Tom Jackson’s conservative opinion column is published each Sunday. The Right Stuff blog is updated throughout the week at tbo.com/tomjackson/
In his previous life, U.S. Rep. Trey Gowdy was the chief prosecutor for a two-county judicial circuit based in Spartanburg in northwest South Carolina. Halfway through his second term, it’s clear Gowdy, a rising star on the new Republican right, has not lost his prosecutor’s edge.
The latest evidence was presented Thursday at a hearing of the House Committee on Oversight and Government Reform’s investigation into the IRS’ targeting of conservative groups seeking tax-exempt status under 501(c)(4) rules. Republicans on the committee are particularly interested in the email traffic of Lois Lerner in her role as the former director of the tax-exempt division.
Lerner already has been demonstrated — in limited email bundles surrendered to the committee — to have practiced partisan activism. A memo released earlier this month methodically details the essence of Lerner’s targeting tactics, her acknowledgement that she “felt pressure” to squeeze conservative groups and her attempts to cover her tracks.
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Suspecting there’s far more to be learned, the GOP majority subpoenaed the broadest possible cache of IRS documents, with particular interest paid to Lerner’s email, but the IRS appears to be slow-walking the process. Commissioner John Koskinen claimed fulfilling the committee’s request will “take years.” Or at least beyond November’s midterm elections, wink-wink.
Gowdy, his prosecutor’s sense tingling, tore into Koskinen.
“I want the subpoena complied with, and I want the subpoena complied with in a timely fashion,” Gowdy said. “Whether or not you think we need something, or we ought to have it, or we are on a wild goose chase, frankly I could care less what you think about that. Our subpoena is our subpoena. If you do not like it, move to quash it, otherwise comply with it!”
Wednesday night, Gowdy told Fox News’ Greta van Susteren the committee would have to consider holding Koskinen in contempt if the IRS failed to produce in a timely fashion.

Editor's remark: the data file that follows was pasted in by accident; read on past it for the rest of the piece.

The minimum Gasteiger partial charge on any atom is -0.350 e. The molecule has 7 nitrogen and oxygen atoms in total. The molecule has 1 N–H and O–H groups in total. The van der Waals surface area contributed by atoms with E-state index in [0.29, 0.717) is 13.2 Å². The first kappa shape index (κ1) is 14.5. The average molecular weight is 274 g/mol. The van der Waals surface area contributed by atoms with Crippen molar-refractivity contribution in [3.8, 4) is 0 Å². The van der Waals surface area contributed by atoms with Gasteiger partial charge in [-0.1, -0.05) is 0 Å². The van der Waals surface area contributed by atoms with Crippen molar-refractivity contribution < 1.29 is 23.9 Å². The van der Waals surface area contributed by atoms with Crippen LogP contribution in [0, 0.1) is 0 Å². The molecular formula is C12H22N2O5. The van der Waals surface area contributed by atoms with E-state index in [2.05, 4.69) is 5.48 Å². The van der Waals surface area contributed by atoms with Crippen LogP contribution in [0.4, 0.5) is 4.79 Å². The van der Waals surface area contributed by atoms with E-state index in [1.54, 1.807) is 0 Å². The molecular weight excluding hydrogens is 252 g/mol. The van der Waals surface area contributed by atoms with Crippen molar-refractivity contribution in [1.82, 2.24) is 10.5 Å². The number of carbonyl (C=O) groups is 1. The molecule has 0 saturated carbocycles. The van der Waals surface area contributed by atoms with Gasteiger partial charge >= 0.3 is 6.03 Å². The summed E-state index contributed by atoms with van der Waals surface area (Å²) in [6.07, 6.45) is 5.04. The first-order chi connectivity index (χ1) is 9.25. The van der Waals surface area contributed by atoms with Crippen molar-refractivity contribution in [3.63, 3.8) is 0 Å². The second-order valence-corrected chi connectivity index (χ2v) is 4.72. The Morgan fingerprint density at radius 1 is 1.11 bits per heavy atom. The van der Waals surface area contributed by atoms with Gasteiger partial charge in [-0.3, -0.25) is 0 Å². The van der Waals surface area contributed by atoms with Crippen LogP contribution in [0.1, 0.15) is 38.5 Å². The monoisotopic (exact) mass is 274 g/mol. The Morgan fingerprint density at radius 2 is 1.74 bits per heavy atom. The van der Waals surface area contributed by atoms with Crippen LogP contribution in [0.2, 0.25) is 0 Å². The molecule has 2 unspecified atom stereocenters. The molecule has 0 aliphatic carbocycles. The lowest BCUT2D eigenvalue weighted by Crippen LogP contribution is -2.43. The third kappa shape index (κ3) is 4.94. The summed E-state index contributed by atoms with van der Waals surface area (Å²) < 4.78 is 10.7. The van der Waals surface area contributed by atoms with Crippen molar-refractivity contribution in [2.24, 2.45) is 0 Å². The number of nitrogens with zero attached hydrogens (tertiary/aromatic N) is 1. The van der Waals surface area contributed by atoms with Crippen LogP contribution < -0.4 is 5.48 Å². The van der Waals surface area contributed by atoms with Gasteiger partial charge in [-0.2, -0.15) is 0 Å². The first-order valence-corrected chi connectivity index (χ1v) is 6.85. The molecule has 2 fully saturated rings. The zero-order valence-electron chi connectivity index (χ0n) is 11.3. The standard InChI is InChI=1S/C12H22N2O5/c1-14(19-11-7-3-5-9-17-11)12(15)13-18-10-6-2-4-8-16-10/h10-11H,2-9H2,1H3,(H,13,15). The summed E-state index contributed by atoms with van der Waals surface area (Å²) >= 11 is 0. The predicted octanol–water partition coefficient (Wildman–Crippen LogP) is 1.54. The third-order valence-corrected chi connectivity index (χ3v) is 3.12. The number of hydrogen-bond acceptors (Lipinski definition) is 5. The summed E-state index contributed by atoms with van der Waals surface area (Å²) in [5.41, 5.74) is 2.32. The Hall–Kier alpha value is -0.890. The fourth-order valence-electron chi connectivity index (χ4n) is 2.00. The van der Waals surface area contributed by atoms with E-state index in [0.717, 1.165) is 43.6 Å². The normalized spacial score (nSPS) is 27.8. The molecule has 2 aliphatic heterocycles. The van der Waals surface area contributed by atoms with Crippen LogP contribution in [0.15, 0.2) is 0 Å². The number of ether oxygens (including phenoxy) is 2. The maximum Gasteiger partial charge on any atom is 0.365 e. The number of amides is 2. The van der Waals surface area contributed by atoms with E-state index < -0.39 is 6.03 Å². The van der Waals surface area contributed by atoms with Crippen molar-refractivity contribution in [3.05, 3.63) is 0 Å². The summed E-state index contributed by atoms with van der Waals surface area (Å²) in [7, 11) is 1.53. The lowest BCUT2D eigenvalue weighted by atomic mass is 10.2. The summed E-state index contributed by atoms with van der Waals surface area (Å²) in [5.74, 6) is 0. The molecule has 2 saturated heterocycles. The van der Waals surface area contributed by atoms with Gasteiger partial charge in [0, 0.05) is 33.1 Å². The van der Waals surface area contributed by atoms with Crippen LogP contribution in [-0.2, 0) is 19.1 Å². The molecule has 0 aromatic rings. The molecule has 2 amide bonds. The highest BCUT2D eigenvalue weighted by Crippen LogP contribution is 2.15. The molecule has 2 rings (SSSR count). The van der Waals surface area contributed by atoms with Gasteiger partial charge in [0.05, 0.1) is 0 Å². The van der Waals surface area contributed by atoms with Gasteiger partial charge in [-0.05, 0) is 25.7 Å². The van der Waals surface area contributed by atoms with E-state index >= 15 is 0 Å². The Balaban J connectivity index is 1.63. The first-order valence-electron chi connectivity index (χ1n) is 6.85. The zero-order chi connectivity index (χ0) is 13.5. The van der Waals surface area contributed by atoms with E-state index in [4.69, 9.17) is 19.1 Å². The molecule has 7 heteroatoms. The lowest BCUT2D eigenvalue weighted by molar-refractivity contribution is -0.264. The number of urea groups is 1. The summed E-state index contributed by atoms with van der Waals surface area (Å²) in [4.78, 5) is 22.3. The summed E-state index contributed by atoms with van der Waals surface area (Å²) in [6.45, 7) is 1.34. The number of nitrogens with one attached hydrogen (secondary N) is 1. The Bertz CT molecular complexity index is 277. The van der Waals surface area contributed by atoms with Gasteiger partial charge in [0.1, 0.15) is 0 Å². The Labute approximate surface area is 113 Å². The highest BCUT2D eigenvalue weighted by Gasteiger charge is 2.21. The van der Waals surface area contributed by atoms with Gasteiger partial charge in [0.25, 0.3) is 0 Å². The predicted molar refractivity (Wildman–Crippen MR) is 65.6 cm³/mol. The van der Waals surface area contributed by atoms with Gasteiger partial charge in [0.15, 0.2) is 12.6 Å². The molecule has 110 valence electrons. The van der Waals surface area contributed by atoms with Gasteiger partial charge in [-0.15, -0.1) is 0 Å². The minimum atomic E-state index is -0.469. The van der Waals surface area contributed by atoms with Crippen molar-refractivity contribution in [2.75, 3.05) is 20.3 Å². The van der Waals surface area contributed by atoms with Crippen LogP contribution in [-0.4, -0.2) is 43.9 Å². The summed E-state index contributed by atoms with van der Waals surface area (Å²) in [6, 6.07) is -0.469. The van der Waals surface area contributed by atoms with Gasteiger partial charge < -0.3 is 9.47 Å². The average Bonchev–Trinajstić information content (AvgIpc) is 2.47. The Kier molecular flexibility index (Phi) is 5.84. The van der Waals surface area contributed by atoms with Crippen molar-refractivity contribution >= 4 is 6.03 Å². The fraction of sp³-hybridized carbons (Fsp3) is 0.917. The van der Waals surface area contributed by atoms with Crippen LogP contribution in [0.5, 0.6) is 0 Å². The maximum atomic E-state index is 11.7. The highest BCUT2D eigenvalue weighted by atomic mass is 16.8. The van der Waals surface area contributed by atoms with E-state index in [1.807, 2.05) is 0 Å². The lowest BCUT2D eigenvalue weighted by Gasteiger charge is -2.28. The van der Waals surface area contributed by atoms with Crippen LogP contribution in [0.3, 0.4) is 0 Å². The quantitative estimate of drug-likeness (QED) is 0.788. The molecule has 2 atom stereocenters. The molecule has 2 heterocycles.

“Well, we’re already going to do contempt of Congress for Lois Lerner,” he said, after van Susteren asked what happens if the emails aren’t received. “That’s coming up in the very near future.”
“One of the reasons they don’t answer our subpoenas is they don’t fear any consequences,” Gowdy explained. “And that’s something I’ve never been able to explain to you, is why we don’t stand up for our institution more.”
Contempt citations? Things are just about to get interesting.
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It’s hard to know where to begin dismantling the misinformation glut appearing under the name of Frank Cerabino, a Palm Beach Post columnist whose yammering about Marco Rubio’s opposition to Obamacare appeared on the op-ed page of Friday’s Tribune.
The crux of Cerabino’s critique centers on four weary lefty talking points, an irony, because Cerabino complains about Rubio’s reliance on “a litany of tired talking points.” Pot, meet kettle.
Let’s defuse two sleights of Cerabino’s hand here. (The rest are addressed in the original blog post.)
Cerabino grumbles Rubio failed to mention the “442,000 Floridians who have already signed up for Obamacare coverage.” Here’s why: The figure touted by Obamacare acolytes — the most in America! — is at best presumptive. The administration won’t/can’t say how many have paid premiums, or how many are being counted as sign-ups who have merely begun the application process.
We also don’t know how many enrollees were shoved into the exchanges because their old policies were scuttled by Obamacare mandates. If Florida is like the rest of the nation, Obamacare will barely have budged the needle when it comes to its animating goal: getting coverage to the uninsured.
Cerabino also tagged Rubio for ignoring unpaid medical bills as the No. 1 cause of personal bankruptcy, but this, too, is thoroughly debunked mythology, a tale of woe whipped up using tortured numbers by a Harvard University team that included Democratic activist and senator from Massachusetts Elizabeth Warren.
Still, there is truth in the quote from former George W. Bush speech writer and lapsed conservative David Frum. Once a chunk of Americans grow comfy with Washington controlling their health care access in exchange for tax-subsidized premiums, “They (will) have gained something they will think is worth protecting.”
That, at least, is a track-tested forecast, and it’s one all Republicans — especially those inclined to run for President — must address when Congress reconvenes in January 2015 with GOP majorities on both ends of Capitol Hill … leaving our friend Frank Cerabino in exquisite agony.
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